When an investor is discussing numbers (which may be entirely wrong from a future-perspective) with an entrepreneur, if the entrepreneur shows a solid understanding on why the numbers are there, having a clear view of the market dynamics in which their company operates, with realistic customer acquisition assumptions, realistic hiring plans, effective use of marketing budgets, appropriate expenses for a growing company, it can have a HUGE impact on establishing the necessary credibility of competence an entrepreneur needs to inspire confidence in the investor. The opposite, seeing a financial plan with current month revenues/expenses projected five years into the future assuming linear or exponential growth in all aspects of the organization and then stated with a confidence of ‘this is what we realistically expect to happen’ can be both demoralizing for an investor if not outright humorous.

Let me share with you a little secret: With a few exceptions, you will always know your industry and its numbers better than any investor will. However, an experienced investor will ask you the right questions to ascertain whether or not you know your industry well enough to increase the probability of your own company’s success. As such, really do your homework… by homework I mean, don’t just go out and build a product and hope there will be customers. If you take the Lean Methodology approach, for example, as soon as you have customer validation, make an effort to understand the market dynamics of that customer… how many of them are there? What is their concentration? How do you reach them? Are they locked in with a competitor with some sort of monthly or annual contract? Do they buy in a cyclical pattern? Do they prefer to buy online or only from salespeople? Do they need help with setting up your product or can they use it as is? What are they generally willing to pay for other similar services? How is the market growing? Mind you that in some circumstances the ability to ‘charge’ money of your customers may not be deemed the real potential for revenues at first (think Twitter 3 years ago), but again it is how you articulate the future value that matters.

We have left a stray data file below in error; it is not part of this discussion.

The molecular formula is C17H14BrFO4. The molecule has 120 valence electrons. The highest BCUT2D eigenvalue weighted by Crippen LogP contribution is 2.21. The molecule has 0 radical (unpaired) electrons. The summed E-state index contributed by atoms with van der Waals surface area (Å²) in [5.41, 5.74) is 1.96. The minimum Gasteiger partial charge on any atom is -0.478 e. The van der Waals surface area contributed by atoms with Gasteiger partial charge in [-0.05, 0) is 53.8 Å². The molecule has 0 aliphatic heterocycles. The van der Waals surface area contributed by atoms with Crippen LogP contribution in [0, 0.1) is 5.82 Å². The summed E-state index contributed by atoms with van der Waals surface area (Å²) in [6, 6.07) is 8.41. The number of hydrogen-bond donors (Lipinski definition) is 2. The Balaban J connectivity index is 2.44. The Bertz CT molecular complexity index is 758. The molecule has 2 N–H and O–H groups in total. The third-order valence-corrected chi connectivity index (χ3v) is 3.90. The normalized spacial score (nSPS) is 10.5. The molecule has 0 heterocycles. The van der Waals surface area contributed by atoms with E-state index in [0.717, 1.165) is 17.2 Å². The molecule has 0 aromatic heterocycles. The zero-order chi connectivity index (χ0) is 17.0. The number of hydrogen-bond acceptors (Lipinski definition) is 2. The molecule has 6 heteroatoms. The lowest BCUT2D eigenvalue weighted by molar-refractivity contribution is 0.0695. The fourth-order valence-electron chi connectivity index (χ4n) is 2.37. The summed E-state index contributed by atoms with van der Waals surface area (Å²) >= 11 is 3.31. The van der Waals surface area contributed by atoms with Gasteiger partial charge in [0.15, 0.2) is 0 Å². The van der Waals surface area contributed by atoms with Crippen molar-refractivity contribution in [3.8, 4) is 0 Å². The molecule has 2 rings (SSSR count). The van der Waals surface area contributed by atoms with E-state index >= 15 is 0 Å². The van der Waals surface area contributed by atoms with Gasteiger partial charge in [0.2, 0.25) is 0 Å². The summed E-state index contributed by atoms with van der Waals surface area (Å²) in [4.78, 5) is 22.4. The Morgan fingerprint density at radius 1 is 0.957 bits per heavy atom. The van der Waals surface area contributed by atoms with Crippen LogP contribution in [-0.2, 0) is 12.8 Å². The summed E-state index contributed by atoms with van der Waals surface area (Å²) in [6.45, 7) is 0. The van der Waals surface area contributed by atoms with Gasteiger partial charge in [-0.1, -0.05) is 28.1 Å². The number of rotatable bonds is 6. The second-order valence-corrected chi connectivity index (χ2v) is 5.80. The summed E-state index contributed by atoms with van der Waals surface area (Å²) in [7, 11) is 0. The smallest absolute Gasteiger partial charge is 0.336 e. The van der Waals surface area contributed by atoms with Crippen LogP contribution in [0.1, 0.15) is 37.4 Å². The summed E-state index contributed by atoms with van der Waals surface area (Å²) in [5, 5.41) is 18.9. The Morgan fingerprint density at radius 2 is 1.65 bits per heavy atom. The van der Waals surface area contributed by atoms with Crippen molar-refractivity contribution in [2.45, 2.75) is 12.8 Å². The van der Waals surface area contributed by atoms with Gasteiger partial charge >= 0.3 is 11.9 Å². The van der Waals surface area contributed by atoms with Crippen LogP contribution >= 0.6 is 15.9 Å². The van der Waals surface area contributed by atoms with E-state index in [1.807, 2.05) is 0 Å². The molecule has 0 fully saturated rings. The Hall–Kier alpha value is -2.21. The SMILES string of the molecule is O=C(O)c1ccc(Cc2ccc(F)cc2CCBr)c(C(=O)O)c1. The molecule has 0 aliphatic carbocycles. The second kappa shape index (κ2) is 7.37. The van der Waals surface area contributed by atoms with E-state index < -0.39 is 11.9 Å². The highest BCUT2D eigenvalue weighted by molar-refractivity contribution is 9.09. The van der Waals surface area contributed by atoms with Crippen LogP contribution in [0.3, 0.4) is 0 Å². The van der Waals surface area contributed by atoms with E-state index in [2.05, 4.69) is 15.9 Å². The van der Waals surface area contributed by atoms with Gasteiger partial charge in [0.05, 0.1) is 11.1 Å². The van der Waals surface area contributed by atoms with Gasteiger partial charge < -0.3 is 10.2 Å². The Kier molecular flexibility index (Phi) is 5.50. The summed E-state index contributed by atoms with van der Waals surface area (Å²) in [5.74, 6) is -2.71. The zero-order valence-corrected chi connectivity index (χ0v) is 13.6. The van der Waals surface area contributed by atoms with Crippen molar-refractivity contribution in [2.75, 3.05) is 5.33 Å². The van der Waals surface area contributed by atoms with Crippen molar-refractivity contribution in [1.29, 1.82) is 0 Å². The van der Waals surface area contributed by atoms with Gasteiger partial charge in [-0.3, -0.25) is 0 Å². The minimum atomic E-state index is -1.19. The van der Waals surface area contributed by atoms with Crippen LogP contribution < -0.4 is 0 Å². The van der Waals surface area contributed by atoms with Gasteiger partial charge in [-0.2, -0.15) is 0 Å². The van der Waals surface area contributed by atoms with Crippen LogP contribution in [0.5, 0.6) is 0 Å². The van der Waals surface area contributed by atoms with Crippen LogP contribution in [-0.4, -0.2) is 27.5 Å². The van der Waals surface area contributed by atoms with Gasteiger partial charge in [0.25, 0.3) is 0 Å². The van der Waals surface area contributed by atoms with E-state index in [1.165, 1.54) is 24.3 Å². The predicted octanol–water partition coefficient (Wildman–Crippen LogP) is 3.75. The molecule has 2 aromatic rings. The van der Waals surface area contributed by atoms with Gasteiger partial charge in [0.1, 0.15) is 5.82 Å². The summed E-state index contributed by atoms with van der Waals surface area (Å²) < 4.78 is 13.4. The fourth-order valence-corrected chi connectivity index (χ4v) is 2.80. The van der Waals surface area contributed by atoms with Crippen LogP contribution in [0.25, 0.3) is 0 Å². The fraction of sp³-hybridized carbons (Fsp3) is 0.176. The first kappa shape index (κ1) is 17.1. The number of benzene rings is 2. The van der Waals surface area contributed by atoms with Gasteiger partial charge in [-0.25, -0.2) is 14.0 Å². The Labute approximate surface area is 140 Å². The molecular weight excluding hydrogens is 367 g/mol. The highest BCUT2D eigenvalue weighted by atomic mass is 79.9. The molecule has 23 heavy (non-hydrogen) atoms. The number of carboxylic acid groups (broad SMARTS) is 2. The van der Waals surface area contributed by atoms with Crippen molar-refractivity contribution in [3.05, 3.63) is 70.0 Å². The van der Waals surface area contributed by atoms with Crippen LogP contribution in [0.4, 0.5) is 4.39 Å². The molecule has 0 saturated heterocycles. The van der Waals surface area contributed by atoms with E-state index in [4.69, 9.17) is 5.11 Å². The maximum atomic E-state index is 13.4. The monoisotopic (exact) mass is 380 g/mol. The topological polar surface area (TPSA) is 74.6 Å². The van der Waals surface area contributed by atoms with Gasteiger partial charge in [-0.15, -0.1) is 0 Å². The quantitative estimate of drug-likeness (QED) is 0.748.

If you take all those questions and research them, what you will find are key components of what will make up the assumptions on your future revenues (or value creation objective). Perhaps your customers are only willing to buy your product during the holiday season, so you will have a hard time with cash coming into your company during the off-season. Financials that didn’t take that into consideration would look to an investor as somewhat unrealistic, not in the numbers, but in the market dynamics of your product. Take other assumptions for example, if you can only reach your customers via another party (perhaps a distributor?)… As in you aren’t directly selling to your end customer, how does that affect the time until you get cash, and the amount of customers you get all at once (or lose all at once)? How long are your customers likely to stay within your service (churn)?